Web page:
Out on the range
The tree and decorations have all been taken down, all that’s left of the Christmas cookies is slowly but surely disappearing from my waistline, and the kids went back to school yesterday. The holidays have wrapped up for another season.
This Christmas and New Year’s were good to me. I thoroughly enjoy the trappings of the season itself, but this year I’ve been especially fortunate to catch up with many friends and family members over the last few weeks. In person, on the phone, and via e-mail, I’ve had the chance to reconnect with many of the important and influential people in my life.
Among the many topics we discussed was a lot of chatter about the elders and icons of the extended family (I should probably write a few columns about those old-timers, real characters they were!) and what they valued and held dear. In particular, we spent some time talking about the various firearms they carried, hunted with, and went out of their way to care for in such a scrupulous fashion, and eventually passed down to their children and grandchildren.
This line of conversation sparked a deep interest for me, and I plan to make a column out if it in the future, and I imagine it might strike a chord with some of you. Although the old-timers weren’t really from such a distant time, our world has changed so much in recent decades that it can be very interesting to understand how they lived and enjoyed the outdoors. I imagine many of you have a firearm or two that was passed from an earlier generation that says a lot about you and your people.
One topic that came up in conversation with family was how much busier we are today and how our over-scheduled lifestyles limit us. Back in the day, it was no problem to walk out to the back forty and indulge in some target shooting, especially once winter had set in. Nowadays, we don’t work the farm or own the acres, much less have the time to keep our shooting skills where we would like them.
As kids, my sister and I spent many an afternoon shooting .22s out back and afterwards cleaning our rifles to meet my dad’s inspection. This year I am going to endeavor to get out shooting a little more, which will also give me more opportunity to teach my kids about gun safety and maintenance. Children today will never appreciate the reverence our forefathers brought to firearms ownership and passed to each of us if we can’t make the time to demonstrate its importance to them while they are young.
For this reason, I made a stop at the Maryland Department of Natural Resources (DNR) firing range at Myrtle Grove, in Charles County last week. It’s a bit north and west of La Plata, and although it’s about an hour’s drive for me, it’s one of the best public options many of us have in these parts other than plinking on a friend’s property.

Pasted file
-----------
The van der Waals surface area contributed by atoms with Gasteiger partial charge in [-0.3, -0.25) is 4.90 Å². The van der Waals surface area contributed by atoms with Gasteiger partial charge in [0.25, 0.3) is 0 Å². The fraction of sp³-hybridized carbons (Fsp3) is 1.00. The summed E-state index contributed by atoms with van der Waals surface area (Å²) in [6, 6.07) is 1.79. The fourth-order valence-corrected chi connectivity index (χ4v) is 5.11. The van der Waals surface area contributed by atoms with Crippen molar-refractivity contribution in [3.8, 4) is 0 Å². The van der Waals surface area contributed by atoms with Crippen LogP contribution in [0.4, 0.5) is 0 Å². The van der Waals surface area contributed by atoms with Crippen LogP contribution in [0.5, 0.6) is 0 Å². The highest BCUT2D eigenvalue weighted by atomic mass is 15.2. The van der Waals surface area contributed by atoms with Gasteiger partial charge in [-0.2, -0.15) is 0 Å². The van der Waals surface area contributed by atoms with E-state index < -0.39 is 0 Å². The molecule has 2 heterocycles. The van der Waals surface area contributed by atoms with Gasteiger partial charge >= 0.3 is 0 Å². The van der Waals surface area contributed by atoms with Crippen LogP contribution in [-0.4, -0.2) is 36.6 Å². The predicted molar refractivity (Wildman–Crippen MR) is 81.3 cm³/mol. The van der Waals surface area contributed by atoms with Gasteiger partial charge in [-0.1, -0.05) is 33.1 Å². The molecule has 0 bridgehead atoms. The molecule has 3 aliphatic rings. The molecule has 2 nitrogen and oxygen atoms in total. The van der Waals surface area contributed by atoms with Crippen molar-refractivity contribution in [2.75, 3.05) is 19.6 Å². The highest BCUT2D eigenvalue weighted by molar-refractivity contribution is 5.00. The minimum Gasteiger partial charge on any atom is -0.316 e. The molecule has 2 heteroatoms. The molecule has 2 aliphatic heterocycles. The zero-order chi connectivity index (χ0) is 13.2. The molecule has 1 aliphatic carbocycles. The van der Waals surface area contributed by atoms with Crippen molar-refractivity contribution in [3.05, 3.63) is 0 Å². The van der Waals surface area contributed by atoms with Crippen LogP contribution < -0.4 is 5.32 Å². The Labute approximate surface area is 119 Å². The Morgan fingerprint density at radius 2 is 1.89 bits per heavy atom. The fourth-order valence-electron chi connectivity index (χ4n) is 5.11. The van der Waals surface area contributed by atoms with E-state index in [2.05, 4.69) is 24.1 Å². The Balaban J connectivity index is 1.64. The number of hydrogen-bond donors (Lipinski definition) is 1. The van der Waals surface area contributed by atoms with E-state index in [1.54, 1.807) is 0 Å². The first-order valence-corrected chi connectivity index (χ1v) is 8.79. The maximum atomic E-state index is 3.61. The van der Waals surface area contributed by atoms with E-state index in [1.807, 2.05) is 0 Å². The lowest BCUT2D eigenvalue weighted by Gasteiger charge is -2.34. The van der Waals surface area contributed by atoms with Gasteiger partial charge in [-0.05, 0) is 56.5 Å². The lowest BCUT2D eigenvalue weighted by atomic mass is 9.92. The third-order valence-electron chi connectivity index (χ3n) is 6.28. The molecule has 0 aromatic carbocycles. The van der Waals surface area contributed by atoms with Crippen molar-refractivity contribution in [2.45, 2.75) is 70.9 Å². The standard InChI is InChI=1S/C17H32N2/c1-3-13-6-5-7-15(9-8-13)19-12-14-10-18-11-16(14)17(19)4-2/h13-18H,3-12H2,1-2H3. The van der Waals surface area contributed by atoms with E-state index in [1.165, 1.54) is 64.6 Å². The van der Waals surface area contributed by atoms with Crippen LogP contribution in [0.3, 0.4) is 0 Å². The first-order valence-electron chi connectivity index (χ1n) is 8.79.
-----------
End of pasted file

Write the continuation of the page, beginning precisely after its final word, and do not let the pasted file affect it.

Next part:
The range is contained within the 4,460 acres of the Myrtle Grove Wildlife Management Area (WMA), and includes shooting, skeet, and archer y ranges. We got there early on a weekday and easily got a table with no wait. From chatting with folks I understand that it gets very busy on the weekends, but during the week it is often fairly open. To use the range, each shooter has to purchase a daily permit for $5, or you can spend $20 and get a seasonal permit. Additionally, shooters under 18 must have a hunter safety certificate and be accompanied by an adult.
The firing range is clean and minimalist. Other than providing wooden frames for you to put your targets on, the range provides nothing additional. It offers 8 wooden bench tables for shooters to use as well as about 100 yards of range. Not like a “guntry club,” but it’s quite adequate for pistols and most rifles. While I am fortunate to have some family options within driving range for target practice, I’ll certainly be back to Myrtle Grove on weekdays this year.
Visiting state parks
If you are an outdoors enthusiast who frequently visits Maryland’s state parks, DNR has a good deal on an annual park pass. And if one of your goals for 2017 is to spend more time outdoors, at just $75 for in-state residents, having a pass that gives you unlimited access to the serenity and peacefulness of Maryland’s states parks is one less barrier to getting you and your family outside and enjoying nature.
St. Mary’s River State Park is just a short drive from my kids’ school, and having that pass makes it easy to take a pit stop at the park on our way home. The kids can let off some steam and I can ask any fishermen around what’s biting that day.
In addition to unlimited entries to state parks for up to 10 people in a vehicle, an annual pass will afford you unlimited boat launching at all state park facilities and a 10 percent dis-